907.5 S-HAL

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The HAL Manual (Identification, Analysis, and Correction of High-Crash Locations) was re-titled S-HAL (Safety Handbook for Locals). The First Edition of the HAL Manual was published in 1975. The S-HAL allows local, non-MoDOT agencies to

The S-HAL is not MoDOT policy but a supplemental document to the EPG.
The S-HAL is not MoDOT policy but a supplemental document to the EPG.
  • Develop a traffic record system (Chap 2)
  • Perform network screening (Chap 3)
  • Using safety analysis tools (Chap 4)
  • Implementing safety improvements (Chap 5)
  • Conduct road safety audits (Chap 6) and
  • Additional resources (Chap 7).

While the S-HAL was intended for local agencies and law enforcement, it can be a tool for MoDOT personnel as well. The S-HAL is not MoDOT policy, but only a supplemental document to the Engineering Policy Guide (EPG). Any information in the S-HAL that relates to topics in the EPG, the EPG takes precedence.

Additional Information
MoDOT’s safety engineers constantly search for the best practices in the field to improve Missouri roadways’ safety.
Safety Engineering
Safety Engineering

MoDOT has developed a traffic record system focused on the state maintained roadways and is developing the non-state maintained system. MoDOT’s traffic record system is also called the Transportation Management System (TMS). The TMS system uses roadway and crash information to develop High Severity lists for intersections and ranges. Districts are responsible to review these lists to develop their safety program strategies.

While performing network screening on a roadway system, Chapter 3 of the S-HAL explains some of the types of crash rates used when comparing locations. When comparing locations for a safety analysis, crashes are typically normalized by rate. Some of the rates covered by the S-HAL that are used in MoDOT studies include:

  • Number of crashes
  • Crash severity (EPDO – Equivalent Property Damage Only)
  • Crash rate
  • Severity Rate (EPDO by rate)

Once potential problem locations are identified, Chapter 4 of the S-HAL recommends information to gather to complete a traffic study. The procedure outlined in the S-HAL can be applied to any request for a field study. The first recommendation is to review crashes and complete a collision diagram. A collision diagram (S-HAL, Figure 4-1) is a spot map that shows where crashes are occurring, either within the intersection or along the range. The collision diagram will show the vehicle action, angle of collision and general location of the crash compared to the roadway. Other information important to the crash is included such as date, time of day, roadway/weather conditions, crash severity, etc. The TMS Accident Browser application uses computer software to produce an automated collision diagram for a single intersection. The collision diagram aids in identifying the predominant crash pattern at that location.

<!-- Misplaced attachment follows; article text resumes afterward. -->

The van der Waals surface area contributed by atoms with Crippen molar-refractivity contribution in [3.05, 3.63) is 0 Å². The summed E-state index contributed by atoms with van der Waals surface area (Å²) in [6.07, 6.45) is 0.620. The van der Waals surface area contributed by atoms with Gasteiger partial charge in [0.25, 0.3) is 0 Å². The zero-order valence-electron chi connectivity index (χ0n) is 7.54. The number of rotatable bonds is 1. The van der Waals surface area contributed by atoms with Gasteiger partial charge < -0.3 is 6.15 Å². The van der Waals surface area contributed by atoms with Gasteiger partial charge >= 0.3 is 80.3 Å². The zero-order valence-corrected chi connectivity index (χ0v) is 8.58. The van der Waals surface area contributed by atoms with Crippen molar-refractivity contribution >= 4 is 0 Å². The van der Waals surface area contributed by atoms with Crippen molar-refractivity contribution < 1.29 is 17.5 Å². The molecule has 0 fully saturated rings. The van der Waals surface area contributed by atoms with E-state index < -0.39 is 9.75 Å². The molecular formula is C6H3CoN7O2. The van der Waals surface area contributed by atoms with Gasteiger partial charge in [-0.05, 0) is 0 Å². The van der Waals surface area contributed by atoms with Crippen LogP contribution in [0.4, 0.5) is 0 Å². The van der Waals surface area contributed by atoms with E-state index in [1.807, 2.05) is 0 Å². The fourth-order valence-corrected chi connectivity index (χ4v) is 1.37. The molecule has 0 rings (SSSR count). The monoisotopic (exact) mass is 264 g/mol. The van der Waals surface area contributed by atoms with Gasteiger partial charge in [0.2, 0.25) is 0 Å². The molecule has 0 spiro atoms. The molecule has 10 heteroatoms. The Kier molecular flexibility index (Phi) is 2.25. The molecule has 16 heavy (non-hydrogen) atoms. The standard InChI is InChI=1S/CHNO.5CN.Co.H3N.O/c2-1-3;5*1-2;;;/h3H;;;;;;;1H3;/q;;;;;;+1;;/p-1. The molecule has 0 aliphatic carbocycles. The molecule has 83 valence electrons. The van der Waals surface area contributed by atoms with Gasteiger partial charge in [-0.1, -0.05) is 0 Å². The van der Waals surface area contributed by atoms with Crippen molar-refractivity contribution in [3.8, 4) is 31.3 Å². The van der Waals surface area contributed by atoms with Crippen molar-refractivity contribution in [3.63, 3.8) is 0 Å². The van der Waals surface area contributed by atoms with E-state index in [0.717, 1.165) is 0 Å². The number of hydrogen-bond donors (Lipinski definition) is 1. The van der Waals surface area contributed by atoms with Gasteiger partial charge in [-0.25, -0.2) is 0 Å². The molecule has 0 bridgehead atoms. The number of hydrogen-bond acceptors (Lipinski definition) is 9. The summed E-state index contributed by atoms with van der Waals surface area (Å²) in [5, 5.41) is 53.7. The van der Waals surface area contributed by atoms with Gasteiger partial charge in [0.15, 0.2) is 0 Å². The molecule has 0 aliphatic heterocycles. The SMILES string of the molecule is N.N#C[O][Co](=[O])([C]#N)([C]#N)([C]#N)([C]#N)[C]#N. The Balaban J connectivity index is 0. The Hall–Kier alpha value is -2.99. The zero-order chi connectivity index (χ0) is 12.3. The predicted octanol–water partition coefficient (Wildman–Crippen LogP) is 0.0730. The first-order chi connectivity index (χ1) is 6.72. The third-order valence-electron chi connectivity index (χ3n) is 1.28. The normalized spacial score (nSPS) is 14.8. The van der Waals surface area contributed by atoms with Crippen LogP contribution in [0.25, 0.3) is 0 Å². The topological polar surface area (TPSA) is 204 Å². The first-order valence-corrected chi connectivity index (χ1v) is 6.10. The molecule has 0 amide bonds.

Another process in a traffic study is to perform an on-site observation. Depending on the crash history, it may be important to perform the observation both during the day and at night. The location should be driven from each direction. If there is a possibility for pedestrian travel, the location should be walked in order to view the road, as a pedestrian would experience it. The on-site report (S-HAL, Figure 4-2) should identify the location of the observation points, identify potential hazards by making a physical checklist, make notations regarding pedestrian and driver activity, take photos and interview local people for their observations of the location. When evaluating potential locations, it is important to draw a condition diagram (S-HAL, Figure 4-3), a drawing (to scale, if practical), of the existing roadway, control device locations and major features in the nearby environment. The condition diagram may also include physical road conditions, signing, striping, etc. that may be important in determining a countermeasure analysis. Also included when performing a field observation are traffic counts, spot speed studies and sight distance evaluations. The S-HAL has included worksheets to assist in the development of the location analysis (S-HAL, Figure 4-4).

A Highway Safety Manual analysis should be completed when evaluating safety needs and this analysis is better described in Chapter 4. Tables 4.4 through 4.10 are example worksheets relating to the inputs required for Highway Safety Manual analysis.

According to Chapter 5 of S-HAL, after the locations have been identified, crashes analyzed and field data gathered, the corrective actions are determined. With most locations, there are potential low cost solutions, medium cost solutions, and high cost solutions.

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